Among the tall tells and slasher films, there are true situations that breed evil. Events in a person’s life and influences denied or given to an individual can mold a murderer.

Story by G. Jimenez


Edward Theodore Gein was born August 27, 1906, in La Crosse County Wisconsin. He was the second of two boys. His father was an alcoholic, unable to keep a job and his mother was a grocery store owner. Ed’s mother sold the store in 1914 and moved the family to live in isolation near Plainfield Wisconsin, cutting her boys off from the outside world. Ed’s mother capitalized on the seclusion, preaching about the immorality of the world and women being inherently evil. All the while she was stroking a fire in Ed that she did not know had been ignited. 

In 1944, after the death of Ed’s father due to his alcoholism his brother was found dead, face down on the family property. His brother’s death believed to be due to heart failure, would eventually be a speculative victim of the vicious creature Ed was becoming. Ed’s mother continued to feed his hate until her death in 1945, leaving an insatiable hunger for his animosity.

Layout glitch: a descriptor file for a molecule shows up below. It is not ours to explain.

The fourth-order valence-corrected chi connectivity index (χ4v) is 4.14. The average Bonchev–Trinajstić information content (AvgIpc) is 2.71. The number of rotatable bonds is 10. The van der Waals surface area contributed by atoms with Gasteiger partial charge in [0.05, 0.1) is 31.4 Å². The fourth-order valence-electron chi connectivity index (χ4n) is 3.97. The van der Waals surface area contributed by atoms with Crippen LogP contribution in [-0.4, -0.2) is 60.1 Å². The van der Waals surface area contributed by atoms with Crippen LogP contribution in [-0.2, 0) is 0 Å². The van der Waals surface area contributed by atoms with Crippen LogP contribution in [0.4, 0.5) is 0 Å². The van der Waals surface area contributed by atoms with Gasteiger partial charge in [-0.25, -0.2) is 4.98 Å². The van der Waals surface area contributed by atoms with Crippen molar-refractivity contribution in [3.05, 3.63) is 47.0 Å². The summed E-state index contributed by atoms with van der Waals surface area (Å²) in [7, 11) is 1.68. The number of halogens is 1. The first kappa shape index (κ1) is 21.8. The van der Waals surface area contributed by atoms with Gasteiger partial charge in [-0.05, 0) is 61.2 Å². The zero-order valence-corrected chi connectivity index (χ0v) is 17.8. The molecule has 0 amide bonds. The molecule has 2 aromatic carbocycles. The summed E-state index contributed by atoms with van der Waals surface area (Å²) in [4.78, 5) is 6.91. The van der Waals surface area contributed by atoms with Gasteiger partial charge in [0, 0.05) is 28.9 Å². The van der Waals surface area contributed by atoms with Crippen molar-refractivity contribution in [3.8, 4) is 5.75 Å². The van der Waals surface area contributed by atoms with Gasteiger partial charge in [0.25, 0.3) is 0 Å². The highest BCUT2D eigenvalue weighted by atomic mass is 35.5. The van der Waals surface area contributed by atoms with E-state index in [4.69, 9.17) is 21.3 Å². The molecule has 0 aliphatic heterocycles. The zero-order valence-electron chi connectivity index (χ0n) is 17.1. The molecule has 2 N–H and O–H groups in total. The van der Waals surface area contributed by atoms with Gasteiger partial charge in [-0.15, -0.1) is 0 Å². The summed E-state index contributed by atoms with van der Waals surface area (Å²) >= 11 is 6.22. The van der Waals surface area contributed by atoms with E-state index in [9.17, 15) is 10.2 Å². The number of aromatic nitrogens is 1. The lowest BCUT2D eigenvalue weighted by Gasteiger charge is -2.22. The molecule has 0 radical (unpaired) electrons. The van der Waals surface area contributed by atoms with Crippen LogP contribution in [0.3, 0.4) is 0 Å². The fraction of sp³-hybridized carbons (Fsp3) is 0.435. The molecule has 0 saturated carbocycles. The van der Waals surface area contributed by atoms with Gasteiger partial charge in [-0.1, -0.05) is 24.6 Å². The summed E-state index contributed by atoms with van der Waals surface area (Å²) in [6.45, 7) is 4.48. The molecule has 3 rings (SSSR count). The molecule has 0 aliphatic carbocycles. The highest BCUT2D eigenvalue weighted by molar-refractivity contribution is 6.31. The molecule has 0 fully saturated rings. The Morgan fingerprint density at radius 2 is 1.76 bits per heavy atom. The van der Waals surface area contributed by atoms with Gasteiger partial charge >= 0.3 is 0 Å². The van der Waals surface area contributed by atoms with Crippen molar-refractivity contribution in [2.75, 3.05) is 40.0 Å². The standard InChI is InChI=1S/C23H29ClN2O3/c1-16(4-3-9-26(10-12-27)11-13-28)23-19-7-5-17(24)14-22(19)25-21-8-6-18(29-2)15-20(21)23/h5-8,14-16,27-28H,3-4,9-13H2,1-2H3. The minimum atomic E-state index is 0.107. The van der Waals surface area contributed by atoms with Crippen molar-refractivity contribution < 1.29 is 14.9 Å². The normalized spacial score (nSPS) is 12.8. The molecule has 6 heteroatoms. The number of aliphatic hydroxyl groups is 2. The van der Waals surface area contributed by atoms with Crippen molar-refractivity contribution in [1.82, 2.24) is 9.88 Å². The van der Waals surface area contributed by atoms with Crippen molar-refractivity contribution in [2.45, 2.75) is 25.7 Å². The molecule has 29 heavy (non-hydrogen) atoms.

In December of 1957 a shop owner named Bernice Worden went missing, leaving a receipt of the last purchase linked to Ed Gein. Ed’s property was searched and the findings where inexpressibly revolting. A slew of exhumed body parts used to make articles of clothing, masks, and, the re-creation of his dead mother. Also, among the carnage was the decapitated body of shop owner Bernice Worden. 

Edward was arranged on one count of First Degree Murder on November of 1957, despite admitting to the murder of Mary Hogan. He pleaded not guilty, by reason of insanity. After being diagnosed with schizophrenia, Ed Gein was sent to a State hospital for the criminally insane. It was not until a year later that Gein was fit for trial. He was found guilty by Judge a week later. However, a second trial held in regard to Gein’s Sanity found him not Guilty by reason of insanity.

Edward Gein’s notoriety earned him such fabled names as Leather face and films depicting characters’ like James Gumb from ‘Silence of the Lambs’ and Norman Bated from the horror classic, ‘Psycho’. However, while these “movie monsters” frightened us and entered our nightmare from time to time; Ed Gein was a true nightmare. 

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